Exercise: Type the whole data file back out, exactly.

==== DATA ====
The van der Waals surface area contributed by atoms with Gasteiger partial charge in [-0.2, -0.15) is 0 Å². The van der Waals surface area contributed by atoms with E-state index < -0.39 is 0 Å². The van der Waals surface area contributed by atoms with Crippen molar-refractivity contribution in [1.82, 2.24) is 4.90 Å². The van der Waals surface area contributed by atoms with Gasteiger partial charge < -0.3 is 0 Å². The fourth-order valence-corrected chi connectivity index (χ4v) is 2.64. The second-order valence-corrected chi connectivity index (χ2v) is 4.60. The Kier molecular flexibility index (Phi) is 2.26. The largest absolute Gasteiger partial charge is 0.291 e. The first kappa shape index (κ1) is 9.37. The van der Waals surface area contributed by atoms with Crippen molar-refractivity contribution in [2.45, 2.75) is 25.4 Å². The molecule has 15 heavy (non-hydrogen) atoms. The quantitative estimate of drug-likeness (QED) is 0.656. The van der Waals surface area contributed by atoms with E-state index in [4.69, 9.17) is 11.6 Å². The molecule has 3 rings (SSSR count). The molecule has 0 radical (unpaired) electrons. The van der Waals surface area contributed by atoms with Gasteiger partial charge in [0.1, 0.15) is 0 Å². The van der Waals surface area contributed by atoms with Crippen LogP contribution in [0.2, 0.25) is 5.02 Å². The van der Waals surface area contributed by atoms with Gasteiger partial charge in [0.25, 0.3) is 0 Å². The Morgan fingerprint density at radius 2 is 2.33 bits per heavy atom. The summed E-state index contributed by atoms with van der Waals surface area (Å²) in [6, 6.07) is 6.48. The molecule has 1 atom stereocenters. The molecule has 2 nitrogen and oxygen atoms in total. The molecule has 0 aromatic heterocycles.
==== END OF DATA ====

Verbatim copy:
The van der Waals surface area contributed by atoms with Gasteiger partial charge in [-0.2, -0.15) is 0 Å². The van der Waals surface area contributed by atoms with E-state index < -0.39 is 0 Å². The van der Waals surface area contributed by atoms with Crippen molar-refractivity contribution in [1.82, 2.24) is 4.90 Å². The van der Waals surface area contributed by atoms with Gasteiger partial charge < -0.3 is 0 Å². The fourth-order valence-corrected chi connectivity index (χ4v) is 2.64. The second-order valence-corrected chi connectivity index (χ2v) is 4.60. The Kier molecular flexibility index (Phi) is 2.26. The largest absolute Gasteiger partial charge is 0.291 e. The first kappa shape index (κ1) is 9.37. The van der Waals surface area contributed by atoms with Crippen molar-refractivity contribution in [2.45, 2.75) is 25.4 Å². The molecule has 15 heavy (non-hydrogen) atoms. The quantitative estimate of drug-likeness (QED) is 0.656. The van der Waals surface area contributed by atoms with E-state index in [4.69, 9.17) is 11.6 Å². The molecule has 3 rings (SSSR count). The molecule has 0 radical (unpaired) electrons. The van der Waals surface area contributed by atoms with Gasteiger partial charge in [0.1, 0.15) is 0 Å². The van der Waals surface area contributed by atoms with Crippen LogP contribution in [0.2, 0.25) is 5.02 Å². The van der Waals surface area contributed by atoms with Gasteiger partial charge in [0.25, 0.3) is 0 Å². The Morgan fingerprint density at radius 2 is 2.33 bits per heavy atom. The summed E-state index contributed by atoms with van der Waals surface area (Å²) in [6, 6.07) is 6.48. The molecule has 1 atom stereocenters. The molecule has 2 nitrogen and oxygen atoms in total. The molecule has 0 aromatic heterocycles.